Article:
A version of this article was published by Law360 on February 17, 2011. © Copyright 2011, Portfolio Media, Inc.
After a long battle and his conviction, Ian Norris, former CEO of Morgan Crucible, a manufacturer of carbon and ceramic products in the United Kingdom, now faces a maximum of five years in prison and a $250,000 fine. Norris, a U.K. citizen who fought extradition from the United Kingdom for almost seven years, was convicted yesterday by a jury in U.S. federal court in Philadelphia. Although the jury cleared him of two related counts of witness tampering and encouraging others to destroy documents, Norris was found guilty of obstruction of justice in connection with an antitrust investigation into fixing prices for certain carbon products.
In November 2002, Morgan Crucible and its U.S. subsidiary, Morganite, Inc. pleaded guilty in the United States to conspiring with their competitors, during a 10-year period, to fix prices for carbon products, including collectors and carbon brushes. As part of that guilty plea, Morgan Crucible and Morganite agreed to pay a fine of $10 million for their roles in the price-fixing cartel. In addition, Morgan Crucible pleaded guilty to attempting to influence the testimony of grand jury witnesses and to persuading a witness to destroy relevant documents, for which it paid an additional $1 million fine. In addition to its $11 million government fine, Morgan Crucible settled private class action litigation filed in the United States for $15 million in 2006.
Four executives, including Norris, however, were excluded from the U.S. plea agreement. After being indicted in 2003, the Antitrust Division of the U.S. Department of Justice (DOJ) sought to have Norris extradited for the price fixing and the obstruction of justice charges. Price fixing was not a criminal offense in the United Kingdom at the time of the offense, and therefore the Appellate Committee of the House of Lords ruled that Norris could not be extradited on the price fixing charge.1 The House of Lords, however, upheld the extradition order for Norris on the three ancillary obstruction of justice charges. On February 24, 2010, after all other avenues of appeal had been exhausted, the U.K. Supreme Court dismissed Norris’ appeal and opened the door for the first-ever extradition to the United States of a defendant in connection with an antitrust case. Norris’ trial and conviction for obstruction of justice followed his extradition.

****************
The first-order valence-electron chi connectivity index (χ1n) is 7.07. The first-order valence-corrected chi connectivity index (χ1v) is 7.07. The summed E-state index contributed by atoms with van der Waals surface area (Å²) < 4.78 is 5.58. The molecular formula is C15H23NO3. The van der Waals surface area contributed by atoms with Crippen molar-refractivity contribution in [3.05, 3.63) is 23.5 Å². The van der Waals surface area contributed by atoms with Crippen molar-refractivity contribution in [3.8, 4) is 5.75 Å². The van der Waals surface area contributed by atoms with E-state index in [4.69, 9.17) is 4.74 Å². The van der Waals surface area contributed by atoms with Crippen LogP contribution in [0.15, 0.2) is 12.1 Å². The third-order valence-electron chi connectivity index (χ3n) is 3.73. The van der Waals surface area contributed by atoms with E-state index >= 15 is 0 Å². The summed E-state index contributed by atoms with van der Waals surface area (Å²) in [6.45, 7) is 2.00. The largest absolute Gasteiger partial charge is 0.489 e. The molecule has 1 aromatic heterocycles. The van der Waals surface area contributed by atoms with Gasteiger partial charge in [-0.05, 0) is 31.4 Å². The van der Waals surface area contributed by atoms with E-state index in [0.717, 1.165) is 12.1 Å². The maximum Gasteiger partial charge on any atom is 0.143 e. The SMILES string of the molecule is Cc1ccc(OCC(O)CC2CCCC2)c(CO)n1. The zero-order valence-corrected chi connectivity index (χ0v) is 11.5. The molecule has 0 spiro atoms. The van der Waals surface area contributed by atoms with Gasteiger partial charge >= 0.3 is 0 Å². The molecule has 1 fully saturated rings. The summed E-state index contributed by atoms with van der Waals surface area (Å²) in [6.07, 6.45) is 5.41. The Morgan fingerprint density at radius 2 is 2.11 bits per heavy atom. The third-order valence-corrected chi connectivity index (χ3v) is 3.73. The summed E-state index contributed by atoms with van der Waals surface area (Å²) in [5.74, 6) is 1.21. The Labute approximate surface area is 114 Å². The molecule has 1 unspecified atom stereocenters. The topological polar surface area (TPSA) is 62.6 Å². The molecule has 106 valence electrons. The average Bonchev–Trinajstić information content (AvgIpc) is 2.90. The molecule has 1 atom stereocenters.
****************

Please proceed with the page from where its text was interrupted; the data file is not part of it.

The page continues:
Norris’ case is yet another cautionary tale of how not to proceed when under investigation by law enforcement officials. According to the superseding indictment, Norris’ missteps were abundant: After a federal grand jury subpoena for records in the government’s investigation of the price fixing was served on Morgan’s U.S. subsidiary, Norris instructed employees to locate and conceal or destroy company records containing evidence of the alleged price fixing agreement. According to the government, Norris formed a task force of employees to carry out this assignment. In addition, according to the indictment, a script of responses for employees was prepared to answer any questions that might be posed by investigators or the grand jury. As alleged, the script contained material false statements and characterizations regarding the company’s actions. The indictment also described Norris’ plan to terminate one employee, and there were several highly inculpatory statements made during the course of the cover-up attributed to Norris. The indictment charged that Norris and others ultimately provided false and fictitious material information in response to the federal grand jury investigation.
There are many lessons to be learned from Norris’ case. First, it goes without saying that Norris’ high-risk strategy to avoid the possible charges of price fixing conspiracy is never a good idea. Efforts to obstruct an investigation through the real or perceived coaching of witnesses and document cleansing provide potent proof of criminality regarding the underlying conduct under investigation. Where a price-fixing or fraud prosecution might otherwise fail for absence of proof beyond a reasonable doubt of a specific intent to violate the law, deception, misstatements and cover-up attempts are the surest way to supply that missing proof to the government.